TODAY, THE AMERICAN MAN, especially the white-collar man, is more apt than not to be a wimp. He is alternately cowed by his boss, humiliated by his wife and irradiated by television -- which teaches him that manhood is no good anyway.
The American man, with all exceptions noted, seems to have lost some basic equipment. He doesn't respect himself; he doesn't talk straight; and his children, who are growing up as wild as kudzu, do not respect him. He won't fight, won't stand up for himself, and does not have independent opinions. If he did, he would not be ble to express them before his wife interrupted him.
The hectic, interjectory speed of contemporary conversation, which sounds like a speeded-up phonograph record, is due largely to his diminished self-esteem. He lacks all power to displease. He is a zombie, with a sweet zombie's smile. He watches television 42 hours a week -- rancid drama, violent sport and talk-show celebrities handing out advice.
You can't argue with him, because he is gelatinous -- and calls it "flexibility." It is no wonder then that he sometimes finds trendy, sloganeering feminism to be useful in canonizing genderlessness as common sense.
As men like that have spread like funguses over the national landscape, their women, too, have begun to metamprphosize.
Residential America on Saturday morning looks like Red China. The women wear trousers and are of two types: feminists, who swagger like gunfighters and talk like machines; and frumps, who, graceless and potato-eyed, and not wishing to be men, have decided to be nothing. Collectively, their manners are those of a jackhammer, and their attitude toward their husbands is one of chronic, patronizing exasperation that used to be reserved for children. Their looks would dampen the ardor of a Visigoth.
On Monday morning, however, these same women will turn up beautiful. Officebound, they issue smartly from their homes in sexy dresses. Sex is for business and -- if one really must get statistical about the matter -- most women who work, according to recent surveys, commit adultery.
The husbands are worse. They are feminized. They wear plaid Bermuda shorts. They do not walk like men but slink. All is jogging and vacuous silence. They are afraid of their children. They are submissive to their wives. They are seriously interested in the thought of Alan Alda.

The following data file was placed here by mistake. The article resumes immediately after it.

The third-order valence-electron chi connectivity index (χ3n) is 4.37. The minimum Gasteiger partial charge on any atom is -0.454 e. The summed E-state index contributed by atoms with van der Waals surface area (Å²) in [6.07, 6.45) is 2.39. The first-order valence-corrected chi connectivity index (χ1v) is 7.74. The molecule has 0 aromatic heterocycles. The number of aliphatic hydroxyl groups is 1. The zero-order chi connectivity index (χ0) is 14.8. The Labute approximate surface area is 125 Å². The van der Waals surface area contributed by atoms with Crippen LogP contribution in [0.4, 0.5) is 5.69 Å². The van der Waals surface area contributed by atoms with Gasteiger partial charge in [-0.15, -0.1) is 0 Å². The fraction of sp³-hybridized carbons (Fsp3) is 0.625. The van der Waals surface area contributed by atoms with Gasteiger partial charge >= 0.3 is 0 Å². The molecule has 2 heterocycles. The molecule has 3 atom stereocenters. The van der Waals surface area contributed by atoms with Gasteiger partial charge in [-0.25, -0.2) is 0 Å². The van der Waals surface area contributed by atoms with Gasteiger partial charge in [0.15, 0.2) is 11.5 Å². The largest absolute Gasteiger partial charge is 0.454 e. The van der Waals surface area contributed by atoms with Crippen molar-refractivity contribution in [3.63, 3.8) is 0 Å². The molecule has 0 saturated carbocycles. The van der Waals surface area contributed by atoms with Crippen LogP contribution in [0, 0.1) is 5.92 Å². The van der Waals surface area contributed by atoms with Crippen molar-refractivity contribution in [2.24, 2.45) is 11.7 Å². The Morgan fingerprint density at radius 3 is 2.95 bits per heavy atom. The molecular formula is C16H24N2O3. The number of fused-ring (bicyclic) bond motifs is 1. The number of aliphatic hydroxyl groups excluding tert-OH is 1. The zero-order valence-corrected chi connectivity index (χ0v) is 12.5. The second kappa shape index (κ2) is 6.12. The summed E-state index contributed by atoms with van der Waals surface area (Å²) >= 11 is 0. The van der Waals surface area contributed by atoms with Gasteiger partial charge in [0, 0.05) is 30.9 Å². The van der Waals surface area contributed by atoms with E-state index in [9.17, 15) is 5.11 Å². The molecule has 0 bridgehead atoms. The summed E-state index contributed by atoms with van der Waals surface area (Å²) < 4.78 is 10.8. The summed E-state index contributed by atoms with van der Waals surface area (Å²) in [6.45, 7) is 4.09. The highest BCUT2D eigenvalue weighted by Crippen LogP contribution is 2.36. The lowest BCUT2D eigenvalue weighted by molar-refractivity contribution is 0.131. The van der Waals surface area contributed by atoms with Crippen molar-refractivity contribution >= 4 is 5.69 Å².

Were my great-grandfather living today, one guesses, most of his "friends" would be pastel images shimmering out of a television tube -- Starsky and Hutch, Merv Griffin, Lou Grant. This would be due in part to our mobility patterns. The average American moves every three years, which means that even if he stays in one place, his friends won't. Then, too, talk -- which is what friends used to do -- is now thought to be a waste of time. For every subject, there is an expert, for every opinion a spokesman; one has only to crouch in one's black hole, and it will all appear out of the wall.
As a result, American men are isolated as well as oppressed -- a condition some of the more militant feminists are eager to take credit for -- as, roachlike, they lap at the cadaver of manhood, pretending to be lions.
But the kill -- if one accepts the notion that a man is what he does -- was made by "work" and "entertainment."
The other day I was in an office in Washington. I was talking to a friend of mine, a GS 16 who makes more than $50,000 a year. As usual, he claimed to be fed up with his job and didn't see anything he could do about it.
"Working any kind of white-collar job," he said, "means living in hate like fish in water. But what's the alternative?"
His side door opened on the office of a GS 18, his boss. Now, as murmuring came from in there, he lowered his voice.
"You go from hating the dungeonmaster," he said, "to hating the system, to hating everything." He lowered his voice to a confidential whisper.
"There's this thing I've caught myself doing at the end of every phone conversation," he said. "Just as I hang up, I snarl, 'And up yours!' I mean every conversation -- whether it's my wife of physchiatrist or whoever. Every time shaving it closer. By now I'm about a half-second away from when somebody is going to hear me. But what in the hell am I supposed to do?"
A buzzer went off, and my friend, rising like a marionette, scurried into the GS 18's office. I sat there looking out the window at the wind whipping the red, white and blue flags around the Washington Monument and tried not to hear what was going on. The boss, a man with a high-pitched voice not unlike that of Don Knotts, was shouting. My friend's answers, if any, were so muted that I could not hear them.
"What do you mean, you can't explain it? Hell, there's not excuse. I mean, the undersecretary was there, for Christ's sake, and there weren't even any cocktail napkins out. Here I am letting you run the division and you haven't even got the sense to put out napkins. Can you stand there and tell me what I'm going to do with you? Maybe your mother didn't tell you about napkins. Probably wiped her mouth on her damned sleeve. You digust me. Get out of here."